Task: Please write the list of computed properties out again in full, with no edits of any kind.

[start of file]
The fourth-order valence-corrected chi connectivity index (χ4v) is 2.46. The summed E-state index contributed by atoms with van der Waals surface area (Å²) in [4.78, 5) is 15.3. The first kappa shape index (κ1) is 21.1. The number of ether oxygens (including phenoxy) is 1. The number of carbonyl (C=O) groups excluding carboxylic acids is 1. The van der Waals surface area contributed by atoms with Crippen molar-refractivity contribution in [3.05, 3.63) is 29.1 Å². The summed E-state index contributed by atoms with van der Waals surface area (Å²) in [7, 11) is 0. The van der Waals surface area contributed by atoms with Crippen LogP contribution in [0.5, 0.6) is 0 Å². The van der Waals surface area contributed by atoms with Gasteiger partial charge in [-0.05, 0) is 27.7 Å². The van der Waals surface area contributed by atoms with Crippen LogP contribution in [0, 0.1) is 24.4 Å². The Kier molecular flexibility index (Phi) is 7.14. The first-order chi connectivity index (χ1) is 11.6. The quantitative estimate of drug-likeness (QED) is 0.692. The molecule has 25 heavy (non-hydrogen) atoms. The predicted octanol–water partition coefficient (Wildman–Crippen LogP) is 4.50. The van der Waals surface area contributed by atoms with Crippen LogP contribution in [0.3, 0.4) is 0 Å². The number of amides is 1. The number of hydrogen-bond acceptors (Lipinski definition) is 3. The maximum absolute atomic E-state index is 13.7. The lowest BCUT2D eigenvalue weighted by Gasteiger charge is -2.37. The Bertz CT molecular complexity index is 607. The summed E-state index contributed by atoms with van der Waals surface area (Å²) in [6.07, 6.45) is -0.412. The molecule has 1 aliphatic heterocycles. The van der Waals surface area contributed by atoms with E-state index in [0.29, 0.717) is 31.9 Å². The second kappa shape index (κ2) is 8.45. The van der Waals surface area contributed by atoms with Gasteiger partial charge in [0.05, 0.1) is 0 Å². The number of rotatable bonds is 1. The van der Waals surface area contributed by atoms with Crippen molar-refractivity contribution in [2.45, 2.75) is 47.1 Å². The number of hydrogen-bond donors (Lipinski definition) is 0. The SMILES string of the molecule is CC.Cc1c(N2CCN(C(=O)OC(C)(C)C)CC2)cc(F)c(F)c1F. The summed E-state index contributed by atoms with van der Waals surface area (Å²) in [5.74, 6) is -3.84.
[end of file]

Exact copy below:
The fourth-order valence-corrected chi connectivity index (χ4v) is 2.46. The summed E-state index contributed by atoms with van der Waals surface area (Å²) in [4.78, 5) is 15.3. The first kappa shape index (κ1) is 21.1. The number of ether oxygens (including phenoxy) is 1. The number of carbonyl (C=O) groups excluding carboxylic acids is 1. The van der Waals surface area contributed by atoms with Crippen molar-refractivity contribution in [3.05, 3.63) is 29.1 Å². The summed E-state index contributed by atoms with van der Waals surface area (Å²) in [7, 11) is 0. The van der Waals surface area contributed by atoms with Crippen LogP contribution in [0.5, 0.6) is 0 Å². The van der Waals surface area contributed by atoms with Gasteiger partial charge in [-0.05, 0) is 27.7 Å². The van der Waals surface area contributed by atoms with Crippen LogP contribution in [0, 0.1) is 24.4 Å². The Kier molecular flexibility index (Phi) is 7.14. The first-order chi connectivity index (χ1) is 11.6. The quantitative estimate of drug-likeness (QED) is 0.692. The molecule has 25 heavy (non-hydrogen) atoms. The predicted octanol–water partition coefficient (Wildman–Crippen LogP) is 4.50. The van der Waals surface area contributed by atoms with Crippen LogP contribution in [0.3, 0.4) is 0 Å². The number of amides is 1. The number of hydrogen-bond acceptors (Lipinski definition) is 3. The maximum absolute atomic E-state index is 13.7. The lowest BCUT2D eigenvalue weighted by Gasteiger charge is -2.37. The Bertz CT molecular complexity index is 607. The summed E-state index contributed by atoms with van der Waals surface area (Å²) in [6.07, 6.45) is -0.412. The molecule has 1 aliphatic heterocycles. The van der Waals surface area contributed by atoms with E-state index in [0.29, 0.717) is 31.9 Å². The second kappa shape index (κ2) is 8.45. The van der Waals surface area contributed by atoms with Gasteiger partial charge in [0.05, 0.1) is 0 Å². The number of rotatable bonds is 1. The van der Waals surface area contributed by atoms with Crippen molar-refractivity contribution in [2.45, 2.75) is 47.1 Å². The number of hydrogen-bond donors (Lipinski definition) is 0. The SMILES string of the molecule is CC.Cc1c(N2CCN(C(=O)OC(C)(C)C)CC2)cc(F)c(F)c1F. The summed E-state index contributed by atoms with van der Waals surface area (Å²) in [5.74, 6) is -3.84.